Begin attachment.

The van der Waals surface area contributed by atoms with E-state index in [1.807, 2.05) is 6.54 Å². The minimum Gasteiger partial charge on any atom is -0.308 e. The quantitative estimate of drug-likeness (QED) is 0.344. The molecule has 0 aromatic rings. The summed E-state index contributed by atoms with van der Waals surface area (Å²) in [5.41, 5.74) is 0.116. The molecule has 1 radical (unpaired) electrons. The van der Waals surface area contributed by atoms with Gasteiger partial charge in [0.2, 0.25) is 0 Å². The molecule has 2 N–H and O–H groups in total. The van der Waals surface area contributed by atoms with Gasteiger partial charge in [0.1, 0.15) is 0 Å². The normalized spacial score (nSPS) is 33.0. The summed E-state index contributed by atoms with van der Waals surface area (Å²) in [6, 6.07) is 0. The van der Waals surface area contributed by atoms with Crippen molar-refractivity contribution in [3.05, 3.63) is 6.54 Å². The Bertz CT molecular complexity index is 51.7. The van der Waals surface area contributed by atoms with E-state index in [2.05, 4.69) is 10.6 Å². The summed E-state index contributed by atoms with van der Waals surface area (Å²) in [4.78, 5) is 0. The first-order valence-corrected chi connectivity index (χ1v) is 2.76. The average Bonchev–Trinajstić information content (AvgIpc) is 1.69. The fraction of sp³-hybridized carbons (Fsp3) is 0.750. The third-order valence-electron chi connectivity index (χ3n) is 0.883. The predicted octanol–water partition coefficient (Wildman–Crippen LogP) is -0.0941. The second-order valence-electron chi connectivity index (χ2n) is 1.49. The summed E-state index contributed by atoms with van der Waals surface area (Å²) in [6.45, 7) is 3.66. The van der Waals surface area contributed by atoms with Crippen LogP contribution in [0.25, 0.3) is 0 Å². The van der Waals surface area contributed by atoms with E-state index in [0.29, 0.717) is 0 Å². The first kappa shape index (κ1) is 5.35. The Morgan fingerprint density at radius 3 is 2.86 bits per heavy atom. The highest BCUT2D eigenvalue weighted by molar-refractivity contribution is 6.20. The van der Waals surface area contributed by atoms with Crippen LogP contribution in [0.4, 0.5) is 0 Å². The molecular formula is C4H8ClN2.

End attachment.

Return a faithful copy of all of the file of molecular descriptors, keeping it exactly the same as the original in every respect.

The van der Waals surface area contributed by atoms with E-state index in [1.807, 2.05) is 6.54 Å². The minimum Gasteiger partial charge on any atom is -0.308 e. The quantitative estimate of drug-likeness (QED) is 0.344. The molecule has 0 aromatic rings. The summed E-state index contributed by atoms with van der Waals surface area (Å²) in [5.41, 5.74) is 0.116. The molecule has 1 radical (unpaired) electrons. The van der Waals surface area contributed by atoms with Gasteiger partial charge in [0.2, 0.25) is 0 Å². The molecule has 2 N–H and O–H groups in total. The van der Waals surface area contributed by atoms with Gasteiger partial charge in [0.1, 0.15) is 0 Å². The normalized spacial score (nSPS) is 33.0. The summed E-state index contributed by atoms with van der Waals surface area (Å²) in [6, 6.07) is 0. The van der Waals surface area contributed by atoms with Crippen molar-refractivity contribution in [3.05, 3.63) is 6.54 Å². The Bertz CT molecular complexity index is 51.7. The van der Waals surface area contributed by atoms with E-state index in [2.05, 4.69) is 10.6 Å². The summed E-state index contributed by atoms with van der Waals surface area (Å²) in [4.78, 5) is 0. The first-order valence-corrected chi connectivity index (χ1v) is 2.76. The average Bonchev–Trinajstić information content (AvgIpc) is 1.69. The fraction of sp³-hybridized carbons (Fsp3) is 0.750. The third-order valence-electron chi connectivity index (χ3n) is 0.883. The predicted octanol–water partition coefficient (Wildman–Crippen LogP) is -0.0941. The second-order valence-electron chi connectivity index (χ2n) is 1.49. The summed E-state index contributed by atoms with van der Waals surface area (Å²) in [6.45, 7) is 3.66. The van der Waals surface area contributed by atoms with Crippen LogP contribution in [0.25, 0.3) is 0 Å². The van der Waals surface area contributed by atoms with E-state index in [0.29, 0.717) is 0 Å². The first kappa shape index (κ1) is 5.35. The Morgan fingerprint density at radius 3 is 2.86 bits per heavy atom. The highest BCUT2D eigenvalue weighted by molar-refractivity contribution is 6.20. The van der Waals surface area contributed by atoms with Crippen LogP contribution in [0.4, 0.5) is 0 Å². The molecular formula is C4H8ClN2.